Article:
To Walk to Hike to Trek
Featured image shows why you need to train
In late September 2015, my husband aka The Trainer and I flew from Melbourne into Kathmandu to trek to Everest Base Camp. We nearly cancelled the trip because of the earthquakes but had trained so much, we decided we had to go. Two years earlier we had gone even though I didn’t really want to go. We trained hard for the trek, we walked, biked, stepped, climbed, stretched and hiked for six months and, in fact over trained, but we didn’t make it. There is a story there, because we should have and could have made it to Everest Base Camp.
In September 2015 we were well and truly prepared to try again. We had trained for six months – general fitness then building up to more intense training in the last three months, treadmill, walks, bike rides, stretching, stair training and I guess you could say hiking. I looked up a few definitions of hike.
hike : walk for a long distance, especially across country.
“they hiked across the moors” synonyms: walk, go on foot, trek, tramp, trudge, traipse, slog, footslog, plod, march
We hiked, I trudged and tramped all over the river area near where we live and all over the hills in our neighbourhood with our trekking gear, boots, packs and my trekking poles. The Trainer refused to use trekking poles.
This was much to the puzzlement of commuters passing by and to the amusement of hospital patients in their beds looking out the hospital windows onto one of our practicing hills. No sooner did I arrive at the top of the hill than the Trainer pointed back down to the bottom, striding off leaving me resting at the top. I would get to the bottom and he strode back up telling me how many more times he wanted me to go up and down. Each training session he would add a little more water to the bottles in my back pack slowly increasing the weight. Which brings me to the second definition which resonates with me:
hike – to walk or march a great distance, especially through rural areas, for pleasure, exercise, military training, or the like.
Military training! Yes. And most the time it wasn’t pleasurable. I would come home from work and have a backpack thrown at me and was told to get changed. Rain or shine, out we went. By the time we left for Kathmandu we were training five days a week including week nights. By the last week I was exhausted and near tears when he suggested a final training session. That was in 2013. Last year I told him what I thought about his idea of training on the fourth or fifth day before we were to fly out. So Hike I think I know all about it. But I have to say I had never really hiked or trekked before. So you hike to train for the trek because it is very hard to train for trekking. You experience trekking because trekking supposes some huge challenge and a journey in the big sense of the word, which trekking to Everest Base Camp is. And it is so worth all the training, it is the best thing I have ever done.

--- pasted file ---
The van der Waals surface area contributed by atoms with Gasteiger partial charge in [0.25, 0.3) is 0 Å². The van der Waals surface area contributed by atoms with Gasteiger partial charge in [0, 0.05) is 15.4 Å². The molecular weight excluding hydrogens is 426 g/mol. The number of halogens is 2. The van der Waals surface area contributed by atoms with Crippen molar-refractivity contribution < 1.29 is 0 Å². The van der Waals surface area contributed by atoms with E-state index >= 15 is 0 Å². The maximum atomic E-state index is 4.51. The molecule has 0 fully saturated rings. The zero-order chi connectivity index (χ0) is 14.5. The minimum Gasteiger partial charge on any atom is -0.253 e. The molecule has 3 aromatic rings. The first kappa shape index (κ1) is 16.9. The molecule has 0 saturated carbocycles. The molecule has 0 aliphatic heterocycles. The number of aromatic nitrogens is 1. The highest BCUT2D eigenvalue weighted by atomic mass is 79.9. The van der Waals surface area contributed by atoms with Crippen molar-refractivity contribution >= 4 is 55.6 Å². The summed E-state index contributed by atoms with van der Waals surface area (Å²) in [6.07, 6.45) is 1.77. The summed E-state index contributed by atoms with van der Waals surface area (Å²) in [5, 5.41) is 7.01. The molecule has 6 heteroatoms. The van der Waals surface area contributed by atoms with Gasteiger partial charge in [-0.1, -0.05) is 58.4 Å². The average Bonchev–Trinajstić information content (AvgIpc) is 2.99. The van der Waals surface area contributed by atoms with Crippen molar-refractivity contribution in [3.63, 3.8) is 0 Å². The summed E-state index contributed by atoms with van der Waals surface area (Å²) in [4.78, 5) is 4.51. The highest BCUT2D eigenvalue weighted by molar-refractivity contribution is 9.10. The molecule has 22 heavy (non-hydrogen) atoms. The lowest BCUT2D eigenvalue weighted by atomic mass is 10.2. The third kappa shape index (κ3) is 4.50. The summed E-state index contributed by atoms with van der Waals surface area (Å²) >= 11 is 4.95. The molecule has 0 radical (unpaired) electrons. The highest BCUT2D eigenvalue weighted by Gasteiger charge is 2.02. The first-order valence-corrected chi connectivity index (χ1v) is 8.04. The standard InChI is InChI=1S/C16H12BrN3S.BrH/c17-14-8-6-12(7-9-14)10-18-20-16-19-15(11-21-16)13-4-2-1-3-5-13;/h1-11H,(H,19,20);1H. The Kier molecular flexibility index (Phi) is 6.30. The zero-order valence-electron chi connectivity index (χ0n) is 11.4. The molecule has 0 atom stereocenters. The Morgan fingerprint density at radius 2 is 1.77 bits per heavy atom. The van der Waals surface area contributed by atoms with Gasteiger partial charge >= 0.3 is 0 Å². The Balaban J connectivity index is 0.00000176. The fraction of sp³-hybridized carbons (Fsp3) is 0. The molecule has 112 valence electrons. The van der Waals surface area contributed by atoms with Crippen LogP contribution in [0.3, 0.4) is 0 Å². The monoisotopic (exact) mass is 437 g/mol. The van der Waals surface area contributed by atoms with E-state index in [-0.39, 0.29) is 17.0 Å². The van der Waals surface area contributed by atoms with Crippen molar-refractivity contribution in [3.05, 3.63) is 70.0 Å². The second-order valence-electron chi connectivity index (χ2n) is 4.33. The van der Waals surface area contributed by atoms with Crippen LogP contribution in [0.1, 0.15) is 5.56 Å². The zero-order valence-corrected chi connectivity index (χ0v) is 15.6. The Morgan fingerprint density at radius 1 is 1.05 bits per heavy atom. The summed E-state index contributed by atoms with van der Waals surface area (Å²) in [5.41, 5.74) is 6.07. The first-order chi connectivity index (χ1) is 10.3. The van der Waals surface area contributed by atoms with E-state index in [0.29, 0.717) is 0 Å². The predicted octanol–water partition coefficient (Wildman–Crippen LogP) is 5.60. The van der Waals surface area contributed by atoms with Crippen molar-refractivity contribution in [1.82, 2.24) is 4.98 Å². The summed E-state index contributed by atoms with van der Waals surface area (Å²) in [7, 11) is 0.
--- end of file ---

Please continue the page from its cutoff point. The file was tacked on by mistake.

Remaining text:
So Hike I think I know all about it. But I have to say I had never really hiked or trekked before. So you hike to train for the trek because it is very hard to train for trekking. You experience trekking because trekking supposes some huge challenge and a journey in the big sense of the word, which trekking to Everest Base Camp is. And it is so worth all the training, it is the best thing I have ever done.
January training was really about general fitness. Away in Adelaide for two weeks so the it involved a few beach walks, a walk to Mount Lofty from Waterfall Gully and some walk/runs to my local hometown park. The second half of January was unseasonably cool so we able to have quite a few walk to our local park.
February training was a mixture of outside and inside training. Hot days usually on the treadmill with the air conditioner on, a few walks to our local park and the bike came out for the first time in a while.
March and April training themes were step incline training on the treadmill, a few sessions out on the hills and some beautiful bike rides and long walks exploring new parts of our of the Main Yarra Trail over my school holiday break. We normally train in our trekking gear and especially the boots. My trekking poles were dusted off and taken out for a hill walk.
May and June training – incline, incline, incline. Up hills of river trails local to home, incline on the treadmill and the stair climbing. The stair climbing is really great practice for the Everest Base Camp trek training but it is so boring. A mp3 player of some strategies to keep going are needed. The stairs have been a great option for training during winter to vary from using the treadmill.
July – Stairs once week at our local stair place starting at 45 minutes and building up to one hour, treadmill walks on inclines ( one 15 step incline) varying between half an hour and 45 minutes on inclines. Week four started some weights in the back pack (2.3kg) training
Only two outside track walks one focusing on hills and one on distance 9km walk.
August -Stairs three weeks out of four, treadmill, 9km walk outside with trekking poles, 2 x 8 km hill and track walk, treadmill walks once or twice per week on inclines. Week 3…Bike to Petty’s Orchard, fell off bike for something completely different. Week 4… Walk at beach, Cape Patterson Walk hills, 9 km., small pack and a 11.4 km walk